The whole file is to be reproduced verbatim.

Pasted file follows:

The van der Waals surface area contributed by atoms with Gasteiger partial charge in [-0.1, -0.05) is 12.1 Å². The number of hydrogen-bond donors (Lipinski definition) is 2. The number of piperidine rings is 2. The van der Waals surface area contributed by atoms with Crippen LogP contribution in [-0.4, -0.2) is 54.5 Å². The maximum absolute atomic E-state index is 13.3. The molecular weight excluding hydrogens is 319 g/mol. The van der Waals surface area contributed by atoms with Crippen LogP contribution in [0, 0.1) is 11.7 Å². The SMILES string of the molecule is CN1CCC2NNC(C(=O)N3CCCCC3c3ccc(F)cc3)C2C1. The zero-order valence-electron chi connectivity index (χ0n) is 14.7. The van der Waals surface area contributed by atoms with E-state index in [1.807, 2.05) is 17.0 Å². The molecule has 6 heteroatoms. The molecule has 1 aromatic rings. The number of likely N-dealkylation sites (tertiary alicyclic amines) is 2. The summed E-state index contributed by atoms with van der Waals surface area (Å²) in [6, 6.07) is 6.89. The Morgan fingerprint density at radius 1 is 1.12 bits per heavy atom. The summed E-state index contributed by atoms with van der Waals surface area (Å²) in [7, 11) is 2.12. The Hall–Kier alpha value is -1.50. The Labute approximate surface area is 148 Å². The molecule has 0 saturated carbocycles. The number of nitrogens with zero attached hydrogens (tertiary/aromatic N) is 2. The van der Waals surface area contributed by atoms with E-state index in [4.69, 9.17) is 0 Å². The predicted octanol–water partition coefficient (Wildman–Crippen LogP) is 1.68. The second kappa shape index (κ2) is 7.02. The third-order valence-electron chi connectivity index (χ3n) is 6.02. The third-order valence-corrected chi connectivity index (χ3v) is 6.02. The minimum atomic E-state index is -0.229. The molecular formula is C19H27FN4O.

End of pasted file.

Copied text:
The van der Waals surface area contributed by atoms with Gasteiger partial charge in [-0.1, -0.05) is 12.1 Å². The number of hydrogen-bond donors (Lipinski definition) is 2. The number of piperidine rings is 2. The van der Waals surface area contributed by atoms with Crippen LogP contribution in [-0.4, -0.2) is 54.5 Å². The maximum absolute atomic E-state index is 13.3. The molecular weight excluding hydrogens is 319 g/mol. The van der Waals surface area contributed by atoms with Crippen LogP contribution in [0, 0.1) is 11.7 Å². The SMILES string of the molecule is CN1CCC2NNC(C(=O)N3CCCCC3c3ccc(F)cc3)C2C1. The zero-order valence-electron chi connectivity index (χ0n) is 14.7. The van der Waals surface area contributed by atoms with E-state index in [1.807, 2.05) is 17.0 Å². The molecule has 6 heteroatoms. The molecule has 1 aromatic rings. The number of likely N-dealkylation sites (tertiary alicyclic amines) is 2. The summed E-state index contributed by atoms with van der Waals surface area (Å²) in [6, 6.07) is 6.89. The Morgan fingerprint density at radius 1 is 1.12 bits per heavy atom. The summed E-state index contributed by atoms with van der Waals surface area (Å²) in [7, 11) is 2.12. The Hall–Kier alpha value is -1.50. The Labute approximate surface area is 148 Å². The molecule has 0 saturated carbocycles. The number of nitrogens with zero attached hydrogens (tertiary/aromatic N) is 2. The van der Waals surface area contributed by atoms with E-state index in [4.69, 9.17) is 0 Å². The predicted octanol–water partition coefficient (Wildman–Crippen LogP) is 1.68. The second kappa shape index (κ2) is 7.02. The third-order valence-electron chi connectivity index (χ3n) is 6.02. The third-order valence-corrected chi connectivity index (χ3v) is 6.02. The minimum atomic E-state index is -0.229. The molecular formula is C19H27FN4O.